Some articles may include Amazon affiliate links. All proceeds go to helping us pay for original stories and to support writers of speculative fiction. Read more here.

All Those Perfect Moments

by N.T. Narbutovskih

The air was that perfect balance between crisp and humid; cool enough to make you think you might need a jacket, but not just yet. The night sung with cicadas and crickets, the constant chirping chorus of background music that set off everything that happened after dusk this time of year in Pleasant.

Image by Sheldon Perlin from Pixabay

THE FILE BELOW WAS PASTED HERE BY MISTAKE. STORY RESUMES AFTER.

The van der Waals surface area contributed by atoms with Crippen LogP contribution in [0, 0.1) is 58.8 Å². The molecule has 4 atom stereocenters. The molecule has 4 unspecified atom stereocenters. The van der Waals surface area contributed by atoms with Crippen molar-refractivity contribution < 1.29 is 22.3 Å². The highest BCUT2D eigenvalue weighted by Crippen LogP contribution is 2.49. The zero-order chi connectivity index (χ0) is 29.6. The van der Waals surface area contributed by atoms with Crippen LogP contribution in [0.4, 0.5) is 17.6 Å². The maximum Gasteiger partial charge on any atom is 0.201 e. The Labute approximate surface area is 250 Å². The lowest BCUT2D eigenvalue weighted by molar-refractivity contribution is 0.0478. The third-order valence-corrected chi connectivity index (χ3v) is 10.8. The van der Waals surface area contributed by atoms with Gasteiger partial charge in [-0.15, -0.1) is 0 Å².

Population 452, the town was located conveniently at the crossroads of what had promised to be two major highways; the dilapidated facades on Main Street testament to promises of the past long since left unfilled. Despite the lack of following through on the American Dream, Pleasant had done its best to support the few folks who doggedly remained to build it into home. The surrounding land was fertile, and farms had sprung up in small areas between the rolling hills that dominated most of the countryside. Timber was plentiful, and as the loggers did their work the ranchers followed behind, hay and sorghum and cattle whipping by in the view of the drivers on the highway, evidence of lives and livelihoods. The town sported a general store and the co-op gas station and garage, and as such was still where most people came to get what they needed. Some years back, Mabel and Clint Harris had bought the old bait store and hunting supply from Frank Kimmel, spending some money they had and some they didn’t on an old restaurant gas range and deep fryer. They furnished the rest of the space with the odd card table and folding chair. Over the years they’d replaced these with matched sets of tables and chairs as the place became a popular gathering point, but Mabel refused to replace the original red and white checked tablecloths, citing a mixture of monetary efficiency and nostalgia any time Clint brought it up. The faded squares, once crisp and happy, seemed to embody the weariness of the rest of the building more effectively than even the rusting wagon wheels and ancient plowshares that decorated the outside. The restaurant was never more than a place to stop on the way to somewhere else; local kids worked there while waiting to take over the farm, people who claimed Pleasant as their home town gathered there on the way home, and the occasional traveler stopped in to eat on their way wherever. Tonight there was a party at Mabel and Clint’s, at least until the party moved on too.